High Rolls is a tiny New Mexico ville that most people have never heard of. It’s in Otero County, just west of Cloudcroft. Nestled near the Sacramento Mountains and the Lincoln National Forest, High Rolls, and neighboring Mountain Park, are just far enough off the beaten path that they offer a pleasant break from the city. High Rolls has some fun shops to browse and easy forest paths that offer stunning views. Plus, there is great food and accommodations nearby.
High Rolls is Known for its Apple and Cherry Festivals.
If you have heard of High Rolls, it may because of their annual Apple and Cherry Festivals. The High Rolls area is one of New Mexico's fruit baskets, with apples, cherries and other fruits grown in the area. As well as the fruit festivals in June (cherries) and October (apples), there is a nearby farm where you can pick your own seasonal fruits and vegetables.
Check out the tunnel and the views on the way.
There are a couple of ways to get to High Rolls, but coming from the north part of the state, you'll need to get on US Highway 54, towards Alamogordo. Just before Alamogordo, take US Route 82, west to High Rolls. One of New Mexico's few highway tunnels is on this road. Right before the tunnel, pull out at the observation site. Take a look and have your camera ready for the outstanding view.
Enjoy small-town browsing.
There aren't many shops in High Rolls, but with 5,400 square feet of space, the Tunnel Stop Gallery has enough room and variety to keep browsers amused for awhile. The gallery features work from local artists and makers, plus other nicks and nacks. At the gallery, you'll find things like books, handbags, stained glass, and handmade soaps. They also have local produce goodies and Tai Chi classes.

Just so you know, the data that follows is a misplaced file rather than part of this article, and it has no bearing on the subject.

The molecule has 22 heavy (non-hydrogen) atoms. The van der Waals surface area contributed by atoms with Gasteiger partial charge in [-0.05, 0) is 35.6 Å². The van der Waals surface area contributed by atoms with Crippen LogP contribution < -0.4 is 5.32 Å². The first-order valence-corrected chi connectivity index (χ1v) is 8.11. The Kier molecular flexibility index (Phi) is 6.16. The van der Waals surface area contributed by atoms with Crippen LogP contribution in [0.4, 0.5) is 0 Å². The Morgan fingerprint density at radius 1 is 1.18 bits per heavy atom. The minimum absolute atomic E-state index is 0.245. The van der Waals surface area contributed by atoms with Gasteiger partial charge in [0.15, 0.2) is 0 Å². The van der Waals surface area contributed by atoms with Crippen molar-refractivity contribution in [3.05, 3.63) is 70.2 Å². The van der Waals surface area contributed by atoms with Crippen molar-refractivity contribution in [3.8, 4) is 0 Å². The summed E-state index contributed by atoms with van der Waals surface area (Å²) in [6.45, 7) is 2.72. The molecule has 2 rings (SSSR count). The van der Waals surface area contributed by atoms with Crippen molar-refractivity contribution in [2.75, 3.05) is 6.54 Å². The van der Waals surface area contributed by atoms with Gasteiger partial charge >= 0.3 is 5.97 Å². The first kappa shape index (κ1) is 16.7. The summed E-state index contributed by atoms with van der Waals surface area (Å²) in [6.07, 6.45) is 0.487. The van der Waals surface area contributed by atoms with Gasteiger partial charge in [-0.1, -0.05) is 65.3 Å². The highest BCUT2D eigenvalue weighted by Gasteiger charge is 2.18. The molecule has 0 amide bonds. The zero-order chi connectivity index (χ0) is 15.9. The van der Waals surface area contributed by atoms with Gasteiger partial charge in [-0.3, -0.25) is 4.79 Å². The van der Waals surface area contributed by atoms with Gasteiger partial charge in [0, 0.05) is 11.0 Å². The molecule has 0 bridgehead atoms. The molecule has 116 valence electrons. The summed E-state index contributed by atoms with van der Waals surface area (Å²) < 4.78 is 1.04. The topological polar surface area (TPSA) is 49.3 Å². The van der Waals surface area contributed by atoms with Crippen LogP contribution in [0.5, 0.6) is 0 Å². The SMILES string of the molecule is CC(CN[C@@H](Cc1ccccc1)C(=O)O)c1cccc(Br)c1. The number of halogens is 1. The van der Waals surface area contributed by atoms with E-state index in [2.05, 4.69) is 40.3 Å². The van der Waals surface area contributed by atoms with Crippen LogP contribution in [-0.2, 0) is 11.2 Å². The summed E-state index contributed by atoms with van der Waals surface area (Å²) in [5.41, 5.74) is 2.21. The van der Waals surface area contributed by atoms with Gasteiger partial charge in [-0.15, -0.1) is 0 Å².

Eat some fruit pie.
High Rolls – Mountain Park is also known for the Old Apple Barn, a touristy place exalting the local bounty of apples. The bakery, bistro, and emporium sells pies, fudge, and vintage gifts. Originally, the apple barn was built in 1941 and held apples to be shipped out via the railroad.
Hike to see some of the town's history.
In the early days, the railroad came to the area to export lumber from the lush Sacramento Mountains. Seeing an opportunity to bring tourists to the mountain's scenic vistas, a branch of the line was built into Cloudcroft. Since the branch traversed the mountain peaks, it got the nickname "Cloud-Climbing Railroad." Today, a short hike takes visitors to one of the old trestles and some of the views that made the line famous.
"Grandview" isn't just a name.
Another easy hike near High Rolls is the Grandview Trail. It follows part of the abandoned Alamogordo and Sacramento Mountain Railroad grade. Trail markers highlight different plants, animals and geographical features along the way. From the trail, you can even see White Sands in the distance.
See an amazing waterfall.
The Grandview Trail intersects with the trail to Bridal Veil falls, one of New Mexico's most beautiful waterfalls. Along Salado Creek, the 40-foot-high falls runs year-around. In the days of the railroad, Bridal Veil falls was a water stop along the way where passengers could stretch their legs and freshen up.
Eat some of the best BBQ in the state.
Dining choices in High Rolls proper are slim. Your best bet is to head to Cloudcroft, just a few miles away. There, head to Mad Jacks for some barbeque. Not only is Mad Jack's the best barbeque in the area, it is known as one of the best barbeque joints in the state. Expect a wait at Mad Jack's and get there early. Sometimes the central-Texas style meat sells out.
Stay right near everything you want to see.
If you are planning an overnight trip to High Rolls, you could find lodging in Cloudcroft, but you might consider one of the vacation rentals in the area. The two-bedroom
is tucked into an old apple orchard. Enjoy the sounds of nearby waterfalls and keep an eye out for elk or deer that occasionally wander by. As a bonus, the host provides freshly roasted coffee and New Mexico wine.
Have you been to High Rolls – Mountain Park? Did you see all the attractions on our list?
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